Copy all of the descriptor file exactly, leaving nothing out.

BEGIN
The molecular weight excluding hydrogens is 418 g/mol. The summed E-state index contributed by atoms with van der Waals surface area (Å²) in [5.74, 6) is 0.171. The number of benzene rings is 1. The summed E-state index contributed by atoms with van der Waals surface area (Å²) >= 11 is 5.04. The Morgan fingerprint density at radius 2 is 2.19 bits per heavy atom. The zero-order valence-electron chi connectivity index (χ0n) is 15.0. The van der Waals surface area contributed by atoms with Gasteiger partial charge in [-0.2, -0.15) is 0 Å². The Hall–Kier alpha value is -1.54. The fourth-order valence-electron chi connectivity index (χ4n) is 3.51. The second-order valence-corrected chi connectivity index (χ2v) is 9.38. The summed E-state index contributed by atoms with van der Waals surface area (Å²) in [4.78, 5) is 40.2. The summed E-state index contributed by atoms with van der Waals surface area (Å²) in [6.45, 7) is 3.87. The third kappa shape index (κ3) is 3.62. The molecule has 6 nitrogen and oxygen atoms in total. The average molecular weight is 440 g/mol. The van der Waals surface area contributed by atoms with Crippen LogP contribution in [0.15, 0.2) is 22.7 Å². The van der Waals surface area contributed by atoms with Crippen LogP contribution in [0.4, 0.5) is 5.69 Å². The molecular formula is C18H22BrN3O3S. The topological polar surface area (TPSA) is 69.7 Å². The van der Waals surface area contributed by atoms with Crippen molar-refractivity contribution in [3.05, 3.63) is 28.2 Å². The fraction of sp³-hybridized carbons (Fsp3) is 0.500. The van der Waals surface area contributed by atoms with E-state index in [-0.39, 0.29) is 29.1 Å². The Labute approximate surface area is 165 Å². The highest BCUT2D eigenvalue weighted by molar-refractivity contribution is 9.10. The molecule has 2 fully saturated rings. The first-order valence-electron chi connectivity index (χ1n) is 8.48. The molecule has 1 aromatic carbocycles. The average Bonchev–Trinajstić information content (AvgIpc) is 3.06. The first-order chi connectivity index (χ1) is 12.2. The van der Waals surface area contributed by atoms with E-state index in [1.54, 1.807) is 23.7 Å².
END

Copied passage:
The molecular weight excluding hydrogens is 418 g/mol. The summed E-state index contributed by atoms with van der Waals surface area (Å²) in [5.74, 6) is 0.171. The number of benzene rings is 1. The summed E-state index contributed by atoms with van der Waals surface area (Å²) >= 11 is 5.04. The Morgan fingerprint density at radius 2 is 2.19 bits per heavy atom. The zero-order valence-electron chi connectivity index (χ0n) is 15.0. The van der Waals surface area contributed by atoms with Gasteiger partial charge in [-0.2, -0.15) is 0 Å². The Hall–Kier alpha value is -1.54. The fourth-order valence-electron chi connectivity index (χ4n) is 3.51. The second-order valence-corrected chi connectivity index (χ2v) is 9.38. The summed E-state index contributed by atoms with van der Waals surface area (Å²) in [4.78, 5) is 40.2. The summed E-state index contributed by atoms with van der Waals surface area (Å²) in [6.45, 7) is 3.87. The third kappa shape index (κ3) is 3.62. The molecule has 6 nitrogen and oxygen atoms in total. The average molecular weight is 440 g/mol. The van der Waals surface area contributed by atoms with Crippen LogP contribution in [0.15, 0.2) is 22.7 Å². The van der Waals surface area contributed by atoms with Crippen LogP contribution in [0.4, 0.5) is 5.69 Å². The molecular formula is C18H22BrN3O3S. The topological polar surface area (TPSA) is 69.7 Å². The van der Waals surface area contributed by atoms with Crippen molar-refractivity contribution in [3.05, 3.63) is 28.2 Å². The fraction of sp³-hybridized carbons (Fsp3) is 0.500. The van der Waals surface area contributed by atoms with E-state index in [-0.39, 0.29) is 29.1 Å². The Labute approximate surface area is 165 Å². The highest BCUT2D eigenvalue weighted by molar-refractivity contribution is 9.10. The molecule has 2 fully saturated rings. The first-order valence-electron chi connectivity index (χ1n) is 8.48. The molecule has 1 aromatic carbocycles. The average Bonchev–Trinajstić information content (AvgIpc) is 3.06. The first-order chi connectivity index (χ1) is 12.2. The van der Waals surface area contributed by atoms with E-state index in [1.54, 1.807) is 23.7 Å².